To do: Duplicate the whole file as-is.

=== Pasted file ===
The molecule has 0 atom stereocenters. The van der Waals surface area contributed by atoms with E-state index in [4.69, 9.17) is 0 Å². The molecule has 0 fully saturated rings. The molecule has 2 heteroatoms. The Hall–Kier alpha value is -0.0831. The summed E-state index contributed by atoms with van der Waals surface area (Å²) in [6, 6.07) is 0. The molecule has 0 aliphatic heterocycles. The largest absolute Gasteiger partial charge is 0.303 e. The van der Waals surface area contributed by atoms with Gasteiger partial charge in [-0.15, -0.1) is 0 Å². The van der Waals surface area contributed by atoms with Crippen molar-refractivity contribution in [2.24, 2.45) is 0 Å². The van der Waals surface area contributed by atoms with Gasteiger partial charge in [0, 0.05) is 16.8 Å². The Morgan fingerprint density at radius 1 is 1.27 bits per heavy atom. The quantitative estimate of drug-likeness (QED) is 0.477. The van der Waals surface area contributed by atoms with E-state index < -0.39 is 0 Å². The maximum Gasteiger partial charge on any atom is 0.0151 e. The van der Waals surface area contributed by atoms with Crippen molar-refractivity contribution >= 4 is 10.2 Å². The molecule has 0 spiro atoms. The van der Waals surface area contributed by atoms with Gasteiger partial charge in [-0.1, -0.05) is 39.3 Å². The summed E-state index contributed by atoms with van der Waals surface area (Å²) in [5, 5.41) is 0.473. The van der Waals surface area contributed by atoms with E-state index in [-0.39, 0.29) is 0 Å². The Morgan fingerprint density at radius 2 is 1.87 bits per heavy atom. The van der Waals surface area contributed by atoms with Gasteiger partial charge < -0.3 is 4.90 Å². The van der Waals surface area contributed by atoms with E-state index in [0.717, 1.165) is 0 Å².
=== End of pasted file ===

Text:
The molecule has 0 atom stereocenters. The van der Waals surface area contributed by atoms with E-state index in [4.69, 9.17) is 0 Å². The molecule has 0 fully saturated rings. The molecule has 2 heteroatoms. The Hall–Kier alpha value is -0.0831. The summed E-state index contributed by atoms with van der Waals surface area (Å²) in [6, 6.07) is 0. The molecule has 0 aliphatic heterocycles. The largest absolute Gasteiger partial charge is 0.303 e. The van der Waals surface area contributed by atoms with Gasteiger partial charge in [-0.15, -0.1) is 0 Å². The van der Waals surface area contributed by atoms with Crippen molar-refractivity contribution in [2.24, 2.45) is 0 Å². The van der Waals surface area contributed by atoms with Gasteiger partial charge in [0, 0.05) is 16.8 Å². The Morgan fingerprint density at radius 1 is 1.27 bits per heavy atom. The quantitative estimate of drug-likeness (QED) is 0.477. The van der Waals surface area contributed by atoms with E-state index < -0.39 is 0 Å². The maximum Gasteiger partial charge on any atom is 0.0151 e. The van der Waals surface area contributed by atoms with Crippen molar-refractivity contribution >= 4 is 10.2 Å². The molecule has 0 spiro atoms. The van der Waals surface area contributed by atoms with Gasteiger partial charge in [-0.1, -0.05) is 39.3 Å². The summed E-state index contributed by atoms with van der Waals surface area (Å²) in [5, 5.41) is 0.473. The van der Waals surface area contributed by atoms with E-state index in [-0.39, 0.29) is 0 Å². The Morgan fingerprint density at radius 2 is 1.87 bits per heavy atom. The van der Waals surface area contributed by atoms with Gasteiger partial charge < -0.3 is 4.90 Å². The van der Waals surface area contributed by atoms with E-state index in [0.717, 1.165) is 0 Å².